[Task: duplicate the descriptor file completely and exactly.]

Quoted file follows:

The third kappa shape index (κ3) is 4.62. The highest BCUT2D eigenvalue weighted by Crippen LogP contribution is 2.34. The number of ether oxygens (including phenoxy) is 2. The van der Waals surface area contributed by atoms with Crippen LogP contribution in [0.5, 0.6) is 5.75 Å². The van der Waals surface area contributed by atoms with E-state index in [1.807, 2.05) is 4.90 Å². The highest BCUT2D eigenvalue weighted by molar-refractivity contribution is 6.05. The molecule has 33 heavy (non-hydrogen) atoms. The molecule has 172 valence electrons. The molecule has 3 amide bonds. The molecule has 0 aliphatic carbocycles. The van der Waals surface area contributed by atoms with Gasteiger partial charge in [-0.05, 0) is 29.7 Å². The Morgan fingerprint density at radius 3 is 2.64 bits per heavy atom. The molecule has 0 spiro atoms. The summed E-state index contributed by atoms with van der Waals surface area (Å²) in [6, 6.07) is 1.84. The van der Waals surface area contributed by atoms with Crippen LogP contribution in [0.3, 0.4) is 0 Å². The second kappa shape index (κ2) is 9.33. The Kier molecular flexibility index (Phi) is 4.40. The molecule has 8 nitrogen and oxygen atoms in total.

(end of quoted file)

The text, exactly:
The third kappa shape index (κ3) is 4.62. The highest BCUT2D eigenvalue weighted by Crippen LogP contribution is 2.34. The number of ether oxygens (including phenoxy) is 2. The van der Waals surface area contributed by atoms with Crippen LogP contribution in [0.5, 0.6) is 5.75 Å². The van der Waals surface area contributed by atoms with E-state index in [1.807, 2.05) is 4.90 Å². The highest BCUT2D eigenvalue weighted by molar-refractivity contribution is 6.05. The molecule has 33 heavy (non-hydrogen) atoms. The molecule has 172 valence electrons. The molecule has 3 amide bonds. The molecule has 0 aliphatic carbocycles. The van der Waals surface area contributed by atoms with Gasteiger partial charge in [-0.05, 0) is 29.7 Å². The Morgan fingerprint density at radius 3 is 2.64 bits per heavy atom. The molecule has 0 spiro atoms. The summed E-state index contributed by atoms with van der Waals surface area (Å²) in [6, 6.07) is 1.84. The van der Waals surface area contributed by atoms with Crippen LogP contribution in [0.3, 0.4) is 0 Å². The second kappa shape index (κ2) is 9.33. The Kier molecular flexibility index (Phi) is 4.40. The molecule has 8 nitrogen and oxygen atoms in total.